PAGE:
Lindow Manchester


Welcome to the Lindow Man blog
December 14, 2007, 9:07
Filed under: Lindow Man Exhibition | Tags:

This is where you’ll find out about our preparations for the Lindow Man exhibition at The Manchester Museum in April 2008 until March 2009.  We are borrowing him from The British Museum and have been working on this project for over a year.  For those of you who may not know, Lindow Man is the name we give to Britain’s best preserved bog-body. He was found in a peat bog in Cheshire in 1984 and has been on display at The British Museum ever since, except for two previous exhibitions in Manchester and one in Cardiff.

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Things are getting really busy as we lead up to the opening of the Lindow Man exhibition. Yesterday I received a packet of crow feathers from one of the Pagan contributors to the exhibition. A lady who was attending the Lindow Primary School at the time of the discovery of Lindow Man is lending us her Care Bear. It brings back memories of the Lindow Man excavation back in 1984. Exhibits like these, as well as superb Iron Age treasures like the Wandsworth Shield Boss, courtesy of the British Museum, are going to give Manchester Museum’s Lindow Man exhibition a very distinctive, (dare I say unique?) character.

Comment by bryansitch

Saw a life-size model of part of one of the display units in the Lindow Man exhibition yesterday. It has shelves and lighting for the exhibits at various levels so that children and visitors in wheelchairs can access them. The scale of these display units is really quite impressive. We will need them not only for the objects but for a range of supporting material such as sound zones for excerpts from interviews with our seven speakers; books and articles about Lindow Man, as well as the Iron Age and Roman periods; and other interpretation. I need to finalise the list of objects in my section about Lindow Man’s life. Reinterpretation of Lindow Man’s radiocarbon dates puts him in the later 1st century AD so we are displaying a range of Romano-British archaeological material as well as Iron Age exhibits. What changes did the Roman occupation make to Lindow Man’s life practically?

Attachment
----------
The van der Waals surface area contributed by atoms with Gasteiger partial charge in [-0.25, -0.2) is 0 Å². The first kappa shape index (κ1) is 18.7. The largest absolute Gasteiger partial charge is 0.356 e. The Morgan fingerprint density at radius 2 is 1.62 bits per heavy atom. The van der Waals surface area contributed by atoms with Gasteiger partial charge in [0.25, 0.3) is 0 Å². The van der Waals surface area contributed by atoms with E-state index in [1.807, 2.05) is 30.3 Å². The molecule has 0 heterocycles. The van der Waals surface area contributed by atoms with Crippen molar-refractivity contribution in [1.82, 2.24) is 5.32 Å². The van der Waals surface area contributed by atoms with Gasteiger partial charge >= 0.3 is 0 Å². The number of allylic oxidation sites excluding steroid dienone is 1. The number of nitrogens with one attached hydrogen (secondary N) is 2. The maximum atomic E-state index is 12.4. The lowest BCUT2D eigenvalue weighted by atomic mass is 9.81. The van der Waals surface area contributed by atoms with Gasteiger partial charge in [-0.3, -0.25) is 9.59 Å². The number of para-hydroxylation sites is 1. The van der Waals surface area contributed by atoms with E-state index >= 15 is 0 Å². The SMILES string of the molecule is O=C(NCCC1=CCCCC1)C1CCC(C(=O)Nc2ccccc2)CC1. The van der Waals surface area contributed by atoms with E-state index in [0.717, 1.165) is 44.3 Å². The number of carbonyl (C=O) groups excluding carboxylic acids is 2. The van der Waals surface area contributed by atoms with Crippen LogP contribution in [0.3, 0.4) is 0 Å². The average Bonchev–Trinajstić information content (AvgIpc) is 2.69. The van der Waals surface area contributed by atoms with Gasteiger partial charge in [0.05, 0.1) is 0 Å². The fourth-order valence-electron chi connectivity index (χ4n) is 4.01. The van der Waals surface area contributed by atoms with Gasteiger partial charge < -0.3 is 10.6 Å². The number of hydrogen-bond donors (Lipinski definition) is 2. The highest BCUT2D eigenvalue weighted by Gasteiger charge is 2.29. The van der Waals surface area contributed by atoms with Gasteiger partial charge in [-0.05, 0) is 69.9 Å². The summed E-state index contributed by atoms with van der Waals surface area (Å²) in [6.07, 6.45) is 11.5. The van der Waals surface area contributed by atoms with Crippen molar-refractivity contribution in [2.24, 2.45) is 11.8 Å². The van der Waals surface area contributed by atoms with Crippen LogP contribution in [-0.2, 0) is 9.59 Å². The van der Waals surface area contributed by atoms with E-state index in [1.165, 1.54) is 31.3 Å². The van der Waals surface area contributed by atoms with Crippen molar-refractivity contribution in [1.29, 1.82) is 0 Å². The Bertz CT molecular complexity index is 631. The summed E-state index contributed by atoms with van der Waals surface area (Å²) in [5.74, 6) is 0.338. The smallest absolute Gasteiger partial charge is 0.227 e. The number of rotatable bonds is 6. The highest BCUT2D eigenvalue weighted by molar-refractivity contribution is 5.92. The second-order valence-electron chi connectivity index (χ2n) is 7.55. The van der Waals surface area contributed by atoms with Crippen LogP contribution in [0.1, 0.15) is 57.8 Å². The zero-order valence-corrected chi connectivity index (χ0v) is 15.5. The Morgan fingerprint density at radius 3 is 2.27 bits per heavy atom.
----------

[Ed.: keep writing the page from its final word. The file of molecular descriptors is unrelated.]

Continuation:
Comment by bryansitch

Just like to say thank you in advance to the British Museum for their loan of Lindow Man. I can’t wait to see the exhibition at Manchester, always a lovely museum to visit with wonderful, exciting and interesting exhibits. How about a terracotta soldier in the future? Thanks. Kath

Comment by Kath Read

A note to commend the Manchester Museum on the level of consultation it has used for this exhibition, engaging with a wide range of people for whom these ancestral remains are of significance, acknowledging social and spiritual values – as well as the archaeological and scientific. This is an example that other museums would be wise to follow, allowing them to be more accountable to the public, and creating exhibitions that are more relevant to and respectful of our changing society. Well done, Manchester.

Comment by Emma Restall orr

In response to Kath Read’s post I just wonder if we should be thanking the British Museum?

After all they’re returning an ‘object’ from the North West to the ‘North West’.

Thanks? I’m not so sure…

Comment by Sophie O

Today’s Blog entry talks about repatriation but to be fair to the British Museum it has lent Lindow Man twice already (in 1987 and 1991) and its curators have been very supportive. So for that, at least personally, I feel it’s right to say thank you.

Comment by bryansitch

This is a university museum that should reflect a high intellectual standard based on current scholarship in its exhibits. A University museum should be more concerned with rigour than with pandering to everybody’s social and spiritual values. It’s hard to see any place for pagan crow feathers in such an exhibit.

Comment by Jamie

I like the 80s nostalgic slant that the museum has taken to advertise the forthcoming Lindow Man exhibit return- I for one identify strongly with the Lindow Man as part of my childhood and he reminds me of when I first visited the Manchester Museum and the special magic it held for me then as an imaginative creative child as opposed to the cynical adult I am today. I remember thinking in my last year of primary school how closely the artist’s impression of Lindow Man resembled my then teacher Mr Martin and felt sure he was the reincarnation! I am looking forward to seeing him again, my old friend.

Comment by Emma Stewart




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